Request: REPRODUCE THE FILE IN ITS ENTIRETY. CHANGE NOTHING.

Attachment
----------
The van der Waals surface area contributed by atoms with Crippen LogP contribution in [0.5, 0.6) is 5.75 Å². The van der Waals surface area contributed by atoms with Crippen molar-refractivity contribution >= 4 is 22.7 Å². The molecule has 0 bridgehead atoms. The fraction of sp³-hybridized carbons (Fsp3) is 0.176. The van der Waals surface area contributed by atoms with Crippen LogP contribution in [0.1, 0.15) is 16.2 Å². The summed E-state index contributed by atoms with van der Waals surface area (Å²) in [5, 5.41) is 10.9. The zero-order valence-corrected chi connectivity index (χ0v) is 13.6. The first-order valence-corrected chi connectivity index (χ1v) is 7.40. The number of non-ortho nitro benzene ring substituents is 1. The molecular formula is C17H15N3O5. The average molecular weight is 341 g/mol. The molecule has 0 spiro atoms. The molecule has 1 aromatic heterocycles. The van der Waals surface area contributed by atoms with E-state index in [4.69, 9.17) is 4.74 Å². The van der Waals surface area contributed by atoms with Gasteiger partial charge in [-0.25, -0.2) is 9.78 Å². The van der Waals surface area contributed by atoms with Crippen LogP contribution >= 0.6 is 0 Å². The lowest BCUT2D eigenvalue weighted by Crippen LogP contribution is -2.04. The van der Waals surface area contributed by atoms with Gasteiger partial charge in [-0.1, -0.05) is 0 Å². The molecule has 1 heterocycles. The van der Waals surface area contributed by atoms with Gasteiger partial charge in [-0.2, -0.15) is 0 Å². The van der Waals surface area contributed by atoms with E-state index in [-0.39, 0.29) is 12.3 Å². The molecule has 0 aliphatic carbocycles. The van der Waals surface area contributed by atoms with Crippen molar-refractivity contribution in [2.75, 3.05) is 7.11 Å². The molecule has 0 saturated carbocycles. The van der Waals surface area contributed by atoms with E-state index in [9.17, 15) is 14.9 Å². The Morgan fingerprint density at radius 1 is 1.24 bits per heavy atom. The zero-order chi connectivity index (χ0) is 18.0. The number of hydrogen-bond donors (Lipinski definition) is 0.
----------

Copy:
The van der Waals surface area contributed by atoms with Crippen LogP contribution in [0.5, 0.6) is 5.75 Å². The van der Waals surface area contributed by atoms with Crippen molar-refractivity contribution >= 4 is 22.7 Å². The molecule has 0 bridgehead atoms. The fraction of sp³-hybridized carbons (Fsp3) is 0.176. The van der Waals surface area contributed by atoms with Crippen LogP contribution in [0.1, 0.15) is 16.2 Å². The summed E-state index contributed by atoms with van der Waals surface area (Å²) in [5, 5.41) is 10.9. The zero-order valence-corrected chi connectivity index (χ0v) is 13.6. The first-order valence-corrected chi connectivity index (χ1v) is 7.40. The number of non-ortho nitro benzene ring substituents is 1. The molecular formula is C17H15N3O5. The average molecular weight is 341 g/mol. The molecule has 0 spiro atoms. The molecule has 1 aromatic heterocycles. The van der Waals surface area contributed by atoms with E-state index in [4.69, 9.17) is 4.74 Å². The van der Waals surface area contributed by atoms with Gasteiger partial charge in [-0.25, -0.2) is 9.78 Å². The van der Waals surface area contributed by atoms with Crippen LogP contribution >= 0.6 is 0 Å². The lowest BCUT2D eigenvalue weighted by Crippen LogP contribution is -2.04. The van der Waals surface area contributed by atoms with Gasteiger partial charge in [-0.1, -0.05) is 0 Å². The molecule has 1 heterocycles. The van der Waals surface area contributed by atoms with Gasteiger partial charge in [-0.2, -0.15) is 0 Å². The van der Waals surface area contributed by atoms with E-state index in [-0.39, 0.29) is 12.3 Å². The molecule has 0 aliphatic carbocycles. The van der Waals surface area contributed by atoms with Crippen molar-refractivity contribution in [2.75, 3.05) is 7.11 Å². The molecule has 0 saturated carbocycles. The van der Waals surface area contributed by atoms with E-state index in [9.17, 15) is 14.9 Å². The Morgan fingerprint density at radius 1 is 1.24 bits per heavy atom. The zero-order chi connectivity index (χ0) is 18.0. The number of hydrogen-bond donors (Lipinski definition) is 0.